More obscure books in serial killer fiction
January 28, 2010 11:02 AM   Subscribe

I'm looking for lesser-known fictional books involving serial killers along the lines of works such as Monstrum (Donald James) and By Reason of Insanity by Shane Stevens. All the lists I am pulling up are the big names such as Deaver, Cornwell, Harris, Carr, etc etc. Anybody have some obscure favorites? They don't have to be series (though I enjoyed David Wiltse's '90s run), and actually prefer them not to be series. They can be older works like Jim Thompson's The Killer Inside Me. Thanks for your suggestions.
posted by snap_dragon to Sports, Hobbies, & Recreation (13 answers total) 17 users marked this as a favorite
Poppy Z. Brite's Exquisite Corpse takes two serial killers as (some of) its lead characters. It's incredibly gruesome in a few parts, but in a way that serves the larger concerns of the story. Compelling plotting, crime elements outside of the traditional crime plot, and memorable characters and scenes.

Joyce Carol Oates's Zombie might interest you.
posted by dervish at 11:15 AM on January 28, 2010

Just finished Chelsea Cain's Heartsick and I'm in the midst of the sequel Sweetheart . They focus more on the lead detective's role and his relationship to the female serial killer, Gretchen Lowell, but she is one helluva a sadistic beyotch.
posted by HeyAllie at 12:02 PM on January 28, 2010

Brett Easton Ellis' American Psycho, though it's not terrible obscure.
posted by tryniti at 12:13 PM on January 28, 2010

I came in to recommend Oates's Zombie, but will instead recommend Starr Bright Will Be With You Soon, which oates wrote under the psuedonym Rosamund Smith and is about a female serial killer who is a twin.
posted by archimago at 12:19 PM on January 28, 2010

You might like Eoin McNamee's Ressurection Man (later made into a film). Given the context of the conflict in the north of Ireland not a straightforward serial killer story but the themes and exploration of the psychology of violence cover similar ground.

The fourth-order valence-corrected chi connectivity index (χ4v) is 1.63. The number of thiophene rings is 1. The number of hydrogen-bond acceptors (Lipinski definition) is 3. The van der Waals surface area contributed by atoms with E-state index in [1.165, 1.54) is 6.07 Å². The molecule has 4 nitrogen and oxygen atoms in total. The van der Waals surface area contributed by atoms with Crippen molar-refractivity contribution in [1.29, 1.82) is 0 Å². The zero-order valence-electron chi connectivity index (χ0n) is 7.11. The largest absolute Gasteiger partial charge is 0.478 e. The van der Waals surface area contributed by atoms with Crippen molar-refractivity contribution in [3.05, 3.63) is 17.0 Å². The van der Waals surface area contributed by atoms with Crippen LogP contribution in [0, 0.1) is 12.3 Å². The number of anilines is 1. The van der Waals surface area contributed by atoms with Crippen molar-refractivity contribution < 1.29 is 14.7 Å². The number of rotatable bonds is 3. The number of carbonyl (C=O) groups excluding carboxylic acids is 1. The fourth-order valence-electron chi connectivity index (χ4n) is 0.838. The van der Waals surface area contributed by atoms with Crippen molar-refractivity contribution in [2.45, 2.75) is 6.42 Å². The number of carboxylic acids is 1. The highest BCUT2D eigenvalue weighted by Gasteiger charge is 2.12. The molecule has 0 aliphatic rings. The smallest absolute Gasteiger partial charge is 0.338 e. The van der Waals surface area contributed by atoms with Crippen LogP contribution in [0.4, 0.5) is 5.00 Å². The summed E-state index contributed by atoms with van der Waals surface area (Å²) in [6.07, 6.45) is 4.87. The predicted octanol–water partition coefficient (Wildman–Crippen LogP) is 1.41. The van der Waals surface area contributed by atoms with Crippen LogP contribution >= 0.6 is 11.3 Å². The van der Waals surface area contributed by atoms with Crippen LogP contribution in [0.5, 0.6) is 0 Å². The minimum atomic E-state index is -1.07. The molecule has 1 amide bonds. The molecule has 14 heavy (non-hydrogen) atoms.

posted by Abiezer at 1:44 PM on January 28, 2010

It's part of a series, but: Reginald Hill's Dialogues of the Dead.

Sherman Alexie, Indian Killer.

Sabina Murray, A Carnivore's Inquiry.
posted by thomas j wise at 1:52 PM on January 28, 2010

I highly recommend Derek Van Arman's Just Killing Time. Arguably one of the most chilling and suspenseful serial killer novels I have ever read. I originally bought a used paperback version, but enjoyed it so much I scoured the web for a pristine hardcover copy.

Read the Amazon user reviews, the vast majority of them are right on target. Van Arman melds forensic detail, criminal psychology, and local history, and the result is one of the finest exemplars of the serial killer genre.
posted by invisible ink at 2:06 PM on January 28, 2010 [1 favorite]

If you don't mind going into comic books, the Sandman collection "The Doll's House" goes into what makes serial killers what they are, as Dream disbands a convention full of them.
posted by GJSchaller at 2:24 PM on January 28, 2010

I really enjoyed The Alienist by John Schuyler Moore.

This is set in 1896 and it a very interesting story! It's a bit to get into but totally worth the perseverance! Loved it!
posted by Weaslegirl at 2:45 PM on January 28, 2010 [1 favorite]

I just discovered Mo Hayder, and can't recommend her highly enough. Birdman is about a sadistic serial killer in present-day southeast London. There were a couple of fiendishly clever plot twists that shocked even this gorehound.

The Treatment might not qualify as dealing with serial killers, although it is about a multiple murderer. Well worth checking out if you like Birdman, though.
posted by vickyverky at 2:53 PM on January 28, 2010

I am so pleased not to have been beaten to recommending Blackburn.
posted by Zed at 4:06 PM on January 28, 2010

Its old and its more about how a person becomes a serial killer, but The Collector by John Fowles is a great read.
posted by Lesium at 9:08 PM on January 28, 2010 [1 favorite]

Ramsey Campbell, generally considered the greatest living horror writer, has several.

Secret Story

The Count of Eleven

The Face That Must Die

I guess you consider the granddaddy of them all, Psycho, well known; Robert Bloch also has The Scarf.
posted by supremefiction at 4:28 AM on January 29, 2010

« Older McDonnell's SOTU response   |   New job ideas? Newer »
This thread is closed to new comments.